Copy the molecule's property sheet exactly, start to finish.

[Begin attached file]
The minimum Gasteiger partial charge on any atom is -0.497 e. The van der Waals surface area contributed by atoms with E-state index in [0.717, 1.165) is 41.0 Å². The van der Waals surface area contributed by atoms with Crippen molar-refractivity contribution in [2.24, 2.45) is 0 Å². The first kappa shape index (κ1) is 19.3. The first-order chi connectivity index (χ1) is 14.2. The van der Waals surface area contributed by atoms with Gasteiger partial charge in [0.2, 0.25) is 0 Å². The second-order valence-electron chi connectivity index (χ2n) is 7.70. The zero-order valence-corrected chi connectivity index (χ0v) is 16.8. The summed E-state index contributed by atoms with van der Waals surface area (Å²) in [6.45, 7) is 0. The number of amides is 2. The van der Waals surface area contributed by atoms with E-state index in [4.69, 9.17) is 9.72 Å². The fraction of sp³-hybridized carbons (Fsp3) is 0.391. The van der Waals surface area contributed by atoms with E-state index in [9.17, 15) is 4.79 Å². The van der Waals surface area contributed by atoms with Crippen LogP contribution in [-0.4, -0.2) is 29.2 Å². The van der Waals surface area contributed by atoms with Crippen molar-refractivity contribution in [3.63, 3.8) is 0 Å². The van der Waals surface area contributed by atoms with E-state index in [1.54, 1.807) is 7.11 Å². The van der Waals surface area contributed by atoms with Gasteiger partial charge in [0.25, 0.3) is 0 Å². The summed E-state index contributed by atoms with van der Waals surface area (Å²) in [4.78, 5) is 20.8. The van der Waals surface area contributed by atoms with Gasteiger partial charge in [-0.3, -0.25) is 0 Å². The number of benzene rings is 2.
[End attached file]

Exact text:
The minimum Gasteiger partial charge on any atom is -0.497 e. The van der Waals surface area contributed by atoms with E-state index in [0.717, 1.165) is 41.0 Å². The van der Waals surface area contributed by atoms with Crippen molar-refractivity contribution in [2.24, 2.45) is 0 Å². The first kappa shape index (κ1) is 19.3. The first-order chi connectivity index (χ1) is 14.2. The van der Waals surface area contributed by atoms with Gasteiger partial charge in [0.2, 0.25) is 0 Å². The second-order valence-electron chi connectivity index (χ2n) is 7.70. The zero-order valence-corrected chi connectivity index (χ0v) is 16.8. The summed E-state index contributed by atoms with van der Waals surface area (Å²) in [6.45, 7) is 0. The number of amides is 2. The van der Waals surface area contributed by atoms with E-state index in [4.69, 9.17) is 9.72 Å². The fraction of sp³-hybridized carbons (Fsp3) is 0.391. The van der Waals surface area contributed by atoms with E-state index in [9.17, 15) is 4.79 Å². The van der Waals surface area contributed by atoms with Crippen LogP contribution in [-0.4, -0.2) is 29.2 Å². The van der Waals surface area contributed by atoms with Crippen molar-refractivity contribution in [3.63, 3.8) is 0 Å². The van der Waals surface area contributed by atoms with E-state index in [1.54, 1.807) is 7.11 Å². The van der Waals surface area contributed by atoms with Gasteiger partial charge in [0.25, 0.3) is 0 Å². The summed E-state index contributed by atoms with van der Waals surface area (Å²) in [4.78, 5) is 20.8. The van der Waals surface area contributed by atoms with Gasteiger partial charge in [-0.3, -0.25) is 0 Å². The number of benzene rings is 2.